New review offers parents advice on how to be more careful with postings that could affect their children
Parents often keep a close eye on their kids’ use of social media, but they also need to be mindful of their own posts, researchers warn in a new review.
These days, it’s almost expected that parents will regularly post pictures of their kids online to give friends and family updates on what they’re doing. But there can be negative — or even scary — consequences, the researchers said.
“This is all so new. Our parents didn’t deal with this,” said Dr. Bahareh Keith, an assistant of pediatrics at the University of Florida College of Medicine, in Gainesville.
Before social media, parents might embarrass their kids by showing old photo albums. Now, the things parents disclose online — the good and not so good — leave a lasting “digital footprint,” Keith explained.
These digital footprints are becoming the norm: Studies have shown that 92 percent of 2-year-olds in the United States have an online presence, and about one-third make their first appearance on social media within 24 hours of their birth, the researchers said.
Sometimes, that old, embarrassing picture a parent took turns up as a Facebook “memory.” But other times, a child’s personal information — such as struggles with behavioral issues — ends up in the public domain, Keith pointed out.
And that, she said, can have psychological repercussions for kids.
On the more sinister side, parents’ posts can also inadvertently give information to identity thieves, or even pedophiles.
According to Keith, there has been little research on the issue, probably because it’s so new. Her team did a review of the medical and legal literature on the subject, to come up with some guidelines for parents.
For now, she offered some advice on how to post wisely:
- Never share pictures of your child in “any state of undress.”
- Be careful about posts that give your child’s precise location.
- If you are going online for help with your child’s behavioral issues, keep any information-sharing anonymous.
Beyond that, she advised parents to make sure they understand the privacy policies of all the sites they use.
Simply limiting your Facebook posts to “friends” is not enough, Keith said.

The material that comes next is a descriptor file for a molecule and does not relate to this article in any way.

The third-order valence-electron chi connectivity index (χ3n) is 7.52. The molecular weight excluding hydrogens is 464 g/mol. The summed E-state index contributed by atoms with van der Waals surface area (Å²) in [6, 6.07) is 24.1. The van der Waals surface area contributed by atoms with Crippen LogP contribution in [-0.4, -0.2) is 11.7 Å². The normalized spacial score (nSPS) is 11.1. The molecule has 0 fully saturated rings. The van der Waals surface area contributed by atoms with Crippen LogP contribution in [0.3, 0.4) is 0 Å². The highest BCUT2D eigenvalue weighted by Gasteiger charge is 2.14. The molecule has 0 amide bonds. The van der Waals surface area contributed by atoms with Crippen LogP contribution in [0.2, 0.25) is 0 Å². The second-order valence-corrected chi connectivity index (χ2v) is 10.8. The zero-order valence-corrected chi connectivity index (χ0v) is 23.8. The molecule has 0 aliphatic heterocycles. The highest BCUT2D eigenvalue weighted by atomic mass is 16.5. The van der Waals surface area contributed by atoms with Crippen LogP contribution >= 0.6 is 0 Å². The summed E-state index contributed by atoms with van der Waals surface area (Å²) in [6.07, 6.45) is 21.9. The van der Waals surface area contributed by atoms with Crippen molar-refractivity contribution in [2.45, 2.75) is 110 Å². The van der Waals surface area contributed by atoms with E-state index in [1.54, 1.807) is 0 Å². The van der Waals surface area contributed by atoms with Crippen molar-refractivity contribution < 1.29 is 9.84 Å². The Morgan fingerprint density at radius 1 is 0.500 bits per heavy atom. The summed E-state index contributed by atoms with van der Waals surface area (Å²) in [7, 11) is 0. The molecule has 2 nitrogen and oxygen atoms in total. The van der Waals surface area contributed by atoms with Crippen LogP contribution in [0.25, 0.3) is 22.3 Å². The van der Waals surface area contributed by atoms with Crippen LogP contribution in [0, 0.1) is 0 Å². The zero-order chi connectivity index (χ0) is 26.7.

If someone else is tagged in a photo, for example, the friends of that person may see it.
The point, according to Keith, is not to scare parents from ever sharing their family photos or doing some online bragging about their kids.
“We’re not saying ‘don’t share,’ ” she said. “Just share wisely.”
That’s not only to keep kids safe, but to respect their privacy, according to Keith.
With older kids, she said, always ask if it’s OK to post a photo or share a story.
With younger kids, try to think ahead. “Look forward,” Keith said. “Ask yourself, at the age of 14, will my child be OK with this? If you’re in doubt, don’t post it.”
Keith was to present her findings Friday at the annual meeting of the American Academy of Pediatrics (AAP), in San Francisco.
It’s natural for parents to focus on their kids when they’re using social media, said Dr. David Lloyd-Hill, chair of the AAP’s Council on Communications and Media.
“If you’re a parent,” he said, “the most important and exciting things in your life are probably centered on your kids.”
But while those posts may be well-meaning, Lloyd-Hill agreed that parents should think before they share and take some sensible precautions.
“Certainly, it’s common sense to avoid posting your child’s current location,” Lloyd-Hill said. “You don’t want to tell the world your child is down the street at the park, without you.”
He also said, however, that parents should not be unduly alarmed.
“The risk of someone snatching your child off the street is very low,” Lloyd-Hill said.
The bigger concern, he said, is children’s privacy, and whether the images and information parents share will hurt them in some way — now or years down the road.
“Yes, we need to be monitoring our kids’ social media posts,” Lloyd-Hill said. “But we also need to look at our own.”
Research presented at meetings is considered preliminary until published in a peer-reviewed journal.
The American Academy of Pediatrics has more on kids and social media.